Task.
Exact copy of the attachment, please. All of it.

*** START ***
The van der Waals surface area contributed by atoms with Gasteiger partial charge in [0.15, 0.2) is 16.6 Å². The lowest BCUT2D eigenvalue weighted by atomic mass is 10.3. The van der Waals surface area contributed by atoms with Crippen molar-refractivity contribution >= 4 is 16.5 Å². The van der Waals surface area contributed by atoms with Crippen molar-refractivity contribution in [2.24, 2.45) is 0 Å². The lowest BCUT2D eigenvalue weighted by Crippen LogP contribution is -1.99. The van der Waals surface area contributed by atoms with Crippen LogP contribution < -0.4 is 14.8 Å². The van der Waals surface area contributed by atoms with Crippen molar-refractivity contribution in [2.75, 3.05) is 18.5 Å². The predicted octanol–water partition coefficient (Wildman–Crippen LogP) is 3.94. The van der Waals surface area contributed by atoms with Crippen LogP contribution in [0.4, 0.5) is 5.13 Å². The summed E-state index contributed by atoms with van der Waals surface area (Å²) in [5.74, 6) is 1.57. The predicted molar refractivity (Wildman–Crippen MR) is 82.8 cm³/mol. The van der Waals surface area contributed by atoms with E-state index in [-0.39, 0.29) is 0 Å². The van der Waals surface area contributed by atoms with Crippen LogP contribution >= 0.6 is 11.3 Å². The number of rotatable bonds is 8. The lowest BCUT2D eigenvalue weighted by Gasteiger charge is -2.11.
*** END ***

The van der Waals surface area contributed by atoms with Gasteiger partial charge in [0.15, 0.2) is 16.6 Å². The lowest BCUT2D eigenvalue weighted by atomic mass is 10.3. The van der Waals surface area contributed by atoms with Crippen molar-refractivity contribution >= 4 is 16.5 Å². The van der Waals surface area contributed by atoms with Crippen molar-refractivity contribution in [2.24, 2.45) is 0 Å². The lowest BCUT2D eigenvalue weighted by Crippen LogP contribution is -1.99. The van der Waals surface area contributed by atoms with Crippen LogP contribution < -0.4 is 14.8 Å². The van der Waals surface area contributed by atoms with Crippen molar-refractivity contribution in [2.75, 3.05) is 18.5 Å². The predicted octanol–water partition coefficient (Wildman–Crippen LogP) is 3.94. The van der Waals surface area contributed by atoms with Crippen LogP contribution in [0.4, 0.5) is 5.13 Å². The summed E-state index contributed by atoms with van der Waals surface area (Å²) in [5.74, 6) is 1.57. The predicted molar refractivity (Wildman–Crippen MR) is 82.8 cm³/mol. The van der Waals surface area contributed by atoms with E-state index in [-0.39, 0.29) is 0 Å². The van der Waals surface area contributed by atoms with Crippen LogP contribution >= 0.6 is 11.3 Å². The number of rotatable bonds is 8. The lowest BCUT2D eigenvalue weighted by Gasteiger charge is -2.11.